2021/22 was not so much a story of two halves for Harry Kane (£7m) but one of three acts.
The first act was a tragic one as he started the campaign amid a malaise having failed to force through a transfer to Man City.
Demotivated and frustrated, the England captain’s poor form was amplified by Nuno Espirito Santo’s struggles in the dugout.
The Portuguese coach simply wasn’t the right fit for the Lilywhites and the ineffective, half-paced football aggravated fans to the point the club felt they had to take drastic action.
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And so began Act Two.
Serial winner Antonio Conte was anointed to inject some life back into Spurs with his intense and demanding coaching style.
And the impact was immediate as the club, and by extension, Kane, was rejuvenated overnight.
The 28-year-old realised the decorated Italian would not tolerate sulking or half-heartedness – he also seemed to be encouraged by Spurs’ ambition following the appointment of one of the world’s best managers.
Conte oversaw a run of nine unbeaten games to start his tenure in north London to remind his rivals of his considerable powers.
This streak included a pulsating 2-2 draw against Liverpool which ended a run of six straight league victories for the Reds.
Crucially, Kane was back among the goals in the Premier League having mustered just one in his first 13 top flight appearances of the season.
Following his opener against Liverpool, the three-time Golden Boot winner bagged against Crystal Palace, Southampton and Leicester to send out a message that normal service had been resumed.
Act Three began in dramatic fashion at the Etihad Stadium where a Kane masterclass inflicted a 3-2 defeat on a Man City side who had won 14 of their previous 15 league games.
From that moment on, the hunt was on for Spurs to translate their upturn under Conte into something concrete, Champions League qualification.
Kane and Son Heung-min (£6.5m), already a well-established double act, took their partnership to another level during the season’s climax, ably assisted by new boy Dejan Kulusevski (£3.5m).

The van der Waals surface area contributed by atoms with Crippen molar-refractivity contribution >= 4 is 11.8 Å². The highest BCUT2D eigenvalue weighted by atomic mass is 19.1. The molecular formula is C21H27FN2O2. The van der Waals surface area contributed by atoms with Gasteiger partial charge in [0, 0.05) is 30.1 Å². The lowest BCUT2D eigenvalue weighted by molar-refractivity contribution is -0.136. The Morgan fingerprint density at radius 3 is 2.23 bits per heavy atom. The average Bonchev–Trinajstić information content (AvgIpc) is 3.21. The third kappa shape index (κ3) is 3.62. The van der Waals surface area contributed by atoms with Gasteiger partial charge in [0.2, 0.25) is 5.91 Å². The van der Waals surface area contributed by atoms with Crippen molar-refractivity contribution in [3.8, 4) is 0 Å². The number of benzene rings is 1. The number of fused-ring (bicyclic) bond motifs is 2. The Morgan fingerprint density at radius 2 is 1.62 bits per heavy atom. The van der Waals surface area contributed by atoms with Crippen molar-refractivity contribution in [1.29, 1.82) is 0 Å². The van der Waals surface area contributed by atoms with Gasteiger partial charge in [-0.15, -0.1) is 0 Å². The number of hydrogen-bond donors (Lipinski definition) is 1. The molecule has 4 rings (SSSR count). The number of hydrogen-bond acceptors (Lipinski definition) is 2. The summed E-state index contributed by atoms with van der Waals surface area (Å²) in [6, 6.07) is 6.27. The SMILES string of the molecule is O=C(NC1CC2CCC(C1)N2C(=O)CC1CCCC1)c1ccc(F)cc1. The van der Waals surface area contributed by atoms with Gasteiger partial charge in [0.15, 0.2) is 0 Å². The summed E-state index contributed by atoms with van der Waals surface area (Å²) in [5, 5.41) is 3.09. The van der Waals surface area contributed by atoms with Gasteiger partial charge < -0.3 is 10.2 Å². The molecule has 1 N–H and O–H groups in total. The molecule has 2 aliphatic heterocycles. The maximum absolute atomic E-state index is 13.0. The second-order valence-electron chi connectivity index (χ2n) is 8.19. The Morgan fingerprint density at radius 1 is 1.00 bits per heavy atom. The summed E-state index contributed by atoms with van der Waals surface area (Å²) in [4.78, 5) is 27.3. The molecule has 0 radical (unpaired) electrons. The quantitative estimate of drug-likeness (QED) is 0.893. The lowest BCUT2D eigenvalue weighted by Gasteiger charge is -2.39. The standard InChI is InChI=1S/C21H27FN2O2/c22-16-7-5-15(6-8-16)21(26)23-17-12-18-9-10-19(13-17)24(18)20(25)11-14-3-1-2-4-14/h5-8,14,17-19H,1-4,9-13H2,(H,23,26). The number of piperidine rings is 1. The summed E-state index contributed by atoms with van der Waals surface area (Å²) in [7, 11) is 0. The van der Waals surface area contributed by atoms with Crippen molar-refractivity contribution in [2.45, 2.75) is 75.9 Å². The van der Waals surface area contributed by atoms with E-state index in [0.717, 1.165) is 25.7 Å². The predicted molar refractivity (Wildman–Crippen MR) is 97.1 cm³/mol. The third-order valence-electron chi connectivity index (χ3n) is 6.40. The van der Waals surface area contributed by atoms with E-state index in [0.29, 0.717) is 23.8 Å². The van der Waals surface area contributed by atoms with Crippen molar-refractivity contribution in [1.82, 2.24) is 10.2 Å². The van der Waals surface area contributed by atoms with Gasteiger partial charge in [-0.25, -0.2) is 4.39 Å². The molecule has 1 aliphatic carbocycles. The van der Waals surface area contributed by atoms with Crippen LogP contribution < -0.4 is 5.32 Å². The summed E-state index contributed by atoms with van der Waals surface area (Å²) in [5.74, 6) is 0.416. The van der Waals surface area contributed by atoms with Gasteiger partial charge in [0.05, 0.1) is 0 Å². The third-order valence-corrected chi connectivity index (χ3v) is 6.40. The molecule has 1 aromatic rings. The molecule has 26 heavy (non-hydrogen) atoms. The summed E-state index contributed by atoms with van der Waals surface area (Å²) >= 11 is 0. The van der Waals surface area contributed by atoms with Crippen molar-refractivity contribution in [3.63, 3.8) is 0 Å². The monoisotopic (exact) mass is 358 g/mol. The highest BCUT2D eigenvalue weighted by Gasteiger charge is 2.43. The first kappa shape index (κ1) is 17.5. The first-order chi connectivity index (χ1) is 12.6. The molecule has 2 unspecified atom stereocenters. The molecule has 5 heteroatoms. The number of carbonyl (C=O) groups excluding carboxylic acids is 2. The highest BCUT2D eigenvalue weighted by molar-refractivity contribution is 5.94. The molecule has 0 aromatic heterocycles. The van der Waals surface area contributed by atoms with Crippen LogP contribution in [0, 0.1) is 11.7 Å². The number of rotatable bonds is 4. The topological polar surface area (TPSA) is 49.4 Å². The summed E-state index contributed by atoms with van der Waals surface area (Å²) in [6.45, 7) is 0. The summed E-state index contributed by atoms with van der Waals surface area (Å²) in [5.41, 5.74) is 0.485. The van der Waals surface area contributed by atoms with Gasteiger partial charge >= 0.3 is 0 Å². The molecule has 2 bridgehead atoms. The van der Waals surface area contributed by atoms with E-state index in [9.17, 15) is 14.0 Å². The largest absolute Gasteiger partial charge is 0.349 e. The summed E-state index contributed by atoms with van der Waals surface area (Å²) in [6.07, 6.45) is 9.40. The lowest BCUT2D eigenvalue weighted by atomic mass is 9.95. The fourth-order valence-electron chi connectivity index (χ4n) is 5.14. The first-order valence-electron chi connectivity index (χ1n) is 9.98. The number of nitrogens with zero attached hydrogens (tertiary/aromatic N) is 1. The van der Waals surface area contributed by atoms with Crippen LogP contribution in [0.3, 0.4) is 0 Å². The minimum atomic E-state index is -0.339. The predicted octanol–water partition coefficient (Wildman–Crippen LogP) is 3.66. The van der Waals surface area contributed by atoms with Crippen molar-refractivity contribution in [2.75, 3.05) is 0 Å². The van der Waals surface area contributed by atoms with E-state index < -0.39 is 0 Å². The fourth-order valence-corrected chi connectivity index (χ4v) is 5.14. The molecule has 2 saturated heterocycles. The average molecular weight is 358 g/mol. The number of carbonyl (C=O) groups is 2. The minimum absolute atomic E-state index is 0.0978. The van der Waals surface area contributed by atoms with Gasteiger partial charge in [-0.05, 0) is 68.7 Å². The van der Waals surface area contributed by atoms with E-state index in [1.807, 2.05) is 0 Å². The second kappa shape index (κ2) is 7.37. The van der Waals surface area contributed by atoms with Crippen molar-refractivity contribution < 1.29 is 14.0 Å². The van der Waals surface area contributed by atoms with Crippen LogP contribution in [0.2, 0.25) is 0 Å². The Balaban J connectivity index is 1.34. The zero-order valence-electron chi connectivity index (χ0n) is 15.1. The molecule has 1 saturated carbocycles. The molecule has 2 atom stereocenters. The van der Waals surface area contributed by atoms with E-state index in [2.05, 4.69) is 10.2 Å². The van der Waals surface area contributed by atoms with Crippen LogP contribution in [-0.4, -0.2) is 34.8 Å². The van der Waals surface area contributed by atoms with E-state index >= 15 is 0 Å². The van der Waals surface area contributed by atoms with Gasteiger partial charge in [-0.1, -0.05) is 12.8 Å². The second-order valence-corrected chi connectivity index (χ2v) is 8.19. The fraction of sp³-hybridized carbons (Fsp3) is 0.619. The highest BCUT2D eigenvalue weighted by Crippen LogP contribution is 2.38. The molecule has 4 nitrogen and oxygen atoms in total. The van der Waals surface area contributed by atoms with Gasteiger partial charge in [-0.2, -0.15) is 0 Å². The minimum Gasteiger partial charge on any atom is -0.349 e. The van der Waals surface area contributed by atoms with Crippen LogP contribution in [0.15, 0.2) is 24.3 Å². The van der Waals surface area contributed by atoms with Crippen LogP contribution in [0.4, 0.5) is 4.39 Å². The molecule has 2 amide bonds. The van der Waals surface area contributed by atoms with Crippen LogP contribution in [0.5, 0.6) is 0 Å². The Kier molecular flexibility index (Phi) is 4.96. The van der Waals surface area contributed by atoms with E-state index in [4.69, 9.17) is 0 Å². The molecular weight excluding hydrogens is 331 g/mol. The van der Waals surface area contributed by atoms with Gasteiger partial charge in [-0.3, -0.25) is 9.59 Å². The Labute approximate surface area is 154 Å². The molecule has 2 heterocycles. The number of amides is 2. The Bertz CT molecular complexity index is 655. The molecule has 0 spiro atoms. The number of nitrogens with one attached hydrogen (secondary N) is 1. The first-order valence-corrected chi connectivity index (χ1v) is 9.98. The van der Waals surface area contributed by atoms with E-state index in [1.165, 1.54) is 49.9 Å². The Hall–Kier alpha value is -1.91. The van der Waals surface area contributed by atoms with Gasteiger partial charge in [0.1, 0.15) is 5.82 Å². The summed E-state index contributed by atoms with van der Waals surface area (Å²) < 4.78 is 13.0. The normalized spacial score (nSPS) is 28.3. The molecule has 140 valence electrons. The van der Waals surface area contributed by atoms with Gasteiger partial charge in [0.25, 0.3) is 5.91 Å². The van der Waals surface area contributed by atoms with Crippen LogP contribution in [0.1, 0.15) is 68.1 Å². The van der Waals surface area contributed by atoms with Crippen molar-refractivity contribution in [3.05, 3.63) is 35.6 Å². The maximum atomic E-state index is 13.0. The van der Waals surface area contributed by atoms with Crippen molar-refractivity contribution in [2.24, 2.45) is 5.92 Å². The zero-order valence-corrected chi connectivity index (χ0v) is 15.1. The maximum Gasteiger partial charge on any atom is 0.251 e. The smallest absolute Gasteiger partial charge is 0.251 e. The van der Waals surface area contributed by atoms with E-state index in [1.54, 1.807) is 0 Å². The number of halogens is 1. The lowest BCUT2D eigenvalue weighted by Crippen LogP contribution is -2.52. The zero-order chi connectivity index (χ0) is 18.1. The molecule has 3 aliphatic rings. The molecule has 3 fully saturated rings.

The South Korean superstar pouched 12 goals in his last ten outings to win his first ever Golden Boot, shared with Mohamed Salah (£7.5m), without any penalties to enhance his tally.
Kane scored nine of his own in the same time frame to finish with 17 league goals for the season, a feat that seemed out of reach after his lacklustre stint under Nuno.
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The underlying numbers suggest that Spurs’ No10 has been the league’s most threatening player since Conte returned to these shores.
Kane ranks number one among all players in the top flight from November 1st in the following metrics:
- Expected goals (xG)
- Expected assists (xA)
- Big chances
- Big chances created
Essentially, he was in a bracket of his own in terms of the sheer volume of actions likely to result in a goal or assist.
It’s this reason why Kane will start the 2022/23 campaign as Dream Team’s joint-most expensive player alongside Salah.
He racked up 291 points last term despite giving his peers a considerable head start.
If he bursts out the blocks then another 300+ point season is certainly not beyond him.
There’s a lot of excitement about Erling Haaland (£7m), perhaps justifiably, but it’s worth noting the Norwegian currently features in 67.4% of teams whereas Kane’s ownership sits at 23.9%.
City’s new No9 has massive potential but it’s the Three Lions skipper who is a proven performer in the Premier League.